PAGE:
Jean Albert’s should be familiar to Ottawa foodies. It is the reason a number of us traveled to Hallville, Ontario, where it was situated at 1759 Reids Mills Road. There, owner LeRoy Walden told the media he wanted to convert Ottawa from poutine to chili cheese fries ($8.99), a once and again starter on Jean Albert’s menu.
It was Treena who first informed me Jean Albert’s had re-located to downtown Ottawa. She just wasn’t sure where. Late March, I happened by Jean Albert’s, still in renovation, on my way to Ethiopian Restaurant, the Blue Nile (577 Gladstone Avenue).
It replaced a former Thai restaurant, Hot Peppers.
As a foodie who reads about collards long cooked with smoked ham hocks, flaky biscuits smothered in sawmill gravy, butter milk soaked fried chicken, and freshly baked fruit cobbler, I was excited to say the least. I never found the time to head out to Hallville when Jean Albert’s was there.
Fast forward three weeks and I come across Ottawa Citizen’s Food Editor, Ron Eade (@roneade), tweeting about attending Jean Albert’s grand opening.
Fast forward another week. The Hot Peppers sign is still up. Walden has yet to print business cards with Jean Albert’s new address. He has yet to release new takout menus. He is still looking for soul food cooks. Yet, he is selling out of shrimp and collards. In 6 days, he has sold 780 chickens, stress testing his supply chain. He hasn’t been home in 3 days and looks exhausted.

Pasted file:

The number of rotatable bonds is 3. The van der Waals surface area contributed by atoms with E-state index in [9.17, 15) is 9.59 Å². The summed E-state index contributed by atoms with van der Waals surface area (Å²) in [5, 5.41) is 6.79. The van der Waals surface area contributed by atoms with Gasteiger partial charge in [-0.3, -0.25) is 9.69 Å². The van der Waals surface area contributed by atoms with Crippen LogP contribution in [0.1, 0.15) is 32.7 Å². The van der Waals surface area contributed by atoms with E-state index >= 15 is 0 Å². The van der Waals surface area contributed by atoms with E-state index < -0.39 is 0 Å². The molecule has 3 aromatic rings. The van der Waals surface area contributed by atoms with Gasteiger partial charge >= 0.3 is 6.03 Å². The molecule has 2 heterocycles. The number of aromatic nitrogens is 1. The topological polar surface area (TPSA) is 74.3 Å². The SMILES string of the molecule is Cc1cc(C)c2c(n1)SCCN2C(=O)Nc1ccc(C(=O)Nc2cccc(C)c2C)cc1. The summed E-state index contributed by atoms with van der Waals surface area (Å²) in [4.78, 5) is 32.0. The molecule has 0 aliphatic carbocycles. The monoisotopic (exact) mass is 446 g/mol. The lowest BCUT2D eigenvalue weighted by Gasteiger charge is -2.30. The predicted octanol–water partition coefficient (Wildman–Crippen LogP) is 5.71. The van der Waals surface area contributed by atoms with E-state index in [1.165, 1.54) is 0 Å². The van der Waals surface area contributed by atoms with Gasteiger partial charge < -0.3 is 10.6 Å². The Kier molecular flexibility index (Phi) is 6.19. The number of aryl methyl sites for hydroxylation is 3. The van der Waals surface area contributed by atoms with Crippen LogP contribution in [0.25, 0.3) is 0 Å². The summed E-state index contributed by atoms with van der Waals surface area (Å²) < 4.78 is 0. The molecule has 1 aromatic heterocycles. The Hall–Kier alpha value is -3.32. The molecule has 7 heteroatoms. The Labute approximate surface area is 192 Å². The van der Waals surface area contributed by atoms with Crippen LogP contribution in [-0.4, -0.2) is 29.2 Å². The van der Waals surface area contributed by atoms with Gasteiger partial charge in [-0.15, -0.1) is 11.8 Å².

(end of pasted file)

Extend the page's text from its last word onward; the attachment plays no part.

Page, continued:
Needless to say, the Friday evening we walked in, Jean Albert’s was slammed. There was an hour long wait for a table. Somehow, we ended up at the restaurant’s best booth on the ground floor. The new Jean Albert’s has two stories. Its second is equipped with a full bar.
We ordered 1 lb of sweet potato chips ($6.99) to share and the Southern Fried Chicken ($13.99). The chicken comes with a choice of any two sides: mac and cheese, collard greens, candied yams, creamed corn, baked beans, French fries, mashed potatoes, dirty rice, black eye peas, or cole slaw.
Jenn and I ordered the lemon iced tea ($3.00).
True to form, it wasn’t sweet and tasted like a tea blend.
The sweet potato chips were sliced thin, fried to order, and doused in sugar and a little salt.
They were delicious, crisp and tender, tasting of dark sugars. Being freshly fried though, they went slightly soggy as they cooled.
With her fried chicken, Kymm ordered mac ‘n cheese and candied yams. Treena, mashed potatoes and baked beans. Jenn, mashed potatoes and creamed corn. Me, baked beans and dirty rice.
According to the menu, the chicken was “battered” in a “home made secret coating.” I found the coating slightly under seasoned, lightly coloured, and thin. I also expected more paprika. Still, it was wonderfully crisp, not too oily, and the chicken was moist, both dark and white meat pieces.
We had mixed thoughts on the sides. The mashed potatoes were satisfying. The creamed corn seemed made of sweet corn kernels (good), but with too much corn meal mush (not so good). The baked beans tasted better than canned. My dirty rice had red beans in it. I expected bits of chicken offal.
That said, as soul food goes, Jean Albert’s has no equal in Ottawa. Its service is quick, friendly, and attentive. The fried chicken was good. They have but to work on their sides.
Total: $42.61 (includes two southern fried chicken mains, two glasses of iced tea, a package of sweet water bread mix to go, and taxes)
Jenn and I will be back.
A poutine fan, I want to try the chili cheese fries.
We are both awaiting the return of Jean Albert’s breakfast menu. Brunch in Ottawa will never be the same when chicken and waffles become an option.